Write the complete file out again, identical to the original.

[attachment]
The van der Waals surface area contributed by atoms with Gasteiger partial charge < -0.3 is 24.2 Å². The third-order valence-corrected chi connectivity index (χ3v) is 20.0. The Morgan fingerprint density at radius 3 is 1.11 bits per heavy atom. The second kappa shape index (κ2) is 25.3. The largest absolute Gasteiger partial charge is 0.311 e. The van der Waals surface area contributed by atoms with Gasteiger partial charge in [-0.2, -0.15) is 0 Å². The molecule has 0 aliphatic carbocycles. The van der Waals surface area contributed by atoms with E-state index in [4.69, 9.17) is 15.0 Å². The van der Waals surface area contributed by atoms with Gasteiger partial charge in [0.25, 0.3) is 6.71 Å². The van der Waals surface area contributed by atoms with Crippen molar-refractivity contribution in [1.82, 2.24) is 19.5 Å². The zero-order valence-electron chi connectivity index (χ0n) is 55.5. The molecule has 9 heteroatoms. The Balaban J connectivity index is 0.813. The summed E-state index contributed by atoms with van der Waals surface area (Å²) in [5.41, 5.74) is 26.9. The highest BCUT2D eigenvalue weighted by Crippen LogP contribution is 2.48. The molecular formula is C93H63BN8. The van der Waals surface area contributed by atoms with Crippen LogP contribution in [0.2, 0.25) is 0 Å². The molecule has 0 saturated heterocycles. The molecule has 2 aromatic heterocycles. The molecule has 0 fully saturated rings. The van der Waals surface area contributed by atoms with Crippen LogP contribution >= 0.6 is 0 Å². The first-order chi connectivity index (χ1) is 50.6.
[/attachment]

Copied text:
The van der Waals surface area contributed by atoms with Gasteiger partial charge < -0.3 is 24.2 Å². The third-order valence-corrected chi connectivity index (χ3v) is 20.0. The Morgan fingerprint density at radius 3 is 1.11 bits per heavy atom. The second kappa shape index (κ2) is 25.3. The largest absolute Gasteiger partial charge is 0.311 e. The van der Waals surface area contributed by atoms with Gasteiger partial charge in [-0.2, -0.15) is 0 Å². The molecule has 0 aliphatic carbocycles. The van der Waals surface area contributed by atoms with E-state index in [4.69, 9.17) is 15.0 Å². The van der Waals surface area contributed by atoms with Gasteiger partial charge in [0.25, 0.3) is 6.71 Å². The van der Waals surface area contributed by atoms with Crippen molar-refractivity contribution in [1.82, 2.24) is 19.5 Å². The zero-order valence-electron chi connectivity index (χ0n) is 55.5. The molecule has 9 heteroatoms. The Balaban J connectivity index is 0.813. The summed E-state index contributed by atoms with van der Waals surface area (Å²) in [5.41, 5.74) is 26.9. The highest BCUT2D eigenvalue weighted by Crippen LogP contribution is 2.48. The molecular formula is C93H63BN8. The van der Waals surface area contributed by atoms with Crippen LogP contribution in [0.2, 0.25) is 0 Å². The molecule has 0 saturated heterocycles. The molecule has 2 aromatic heterocycles. The molecule has 0 fully saturated rings. The van der Waals surface area contributed by atoms with Crippen LogP contribution >= 0.6 is 0 Å². The first-order chi connectivity index (χ1) is 50.6.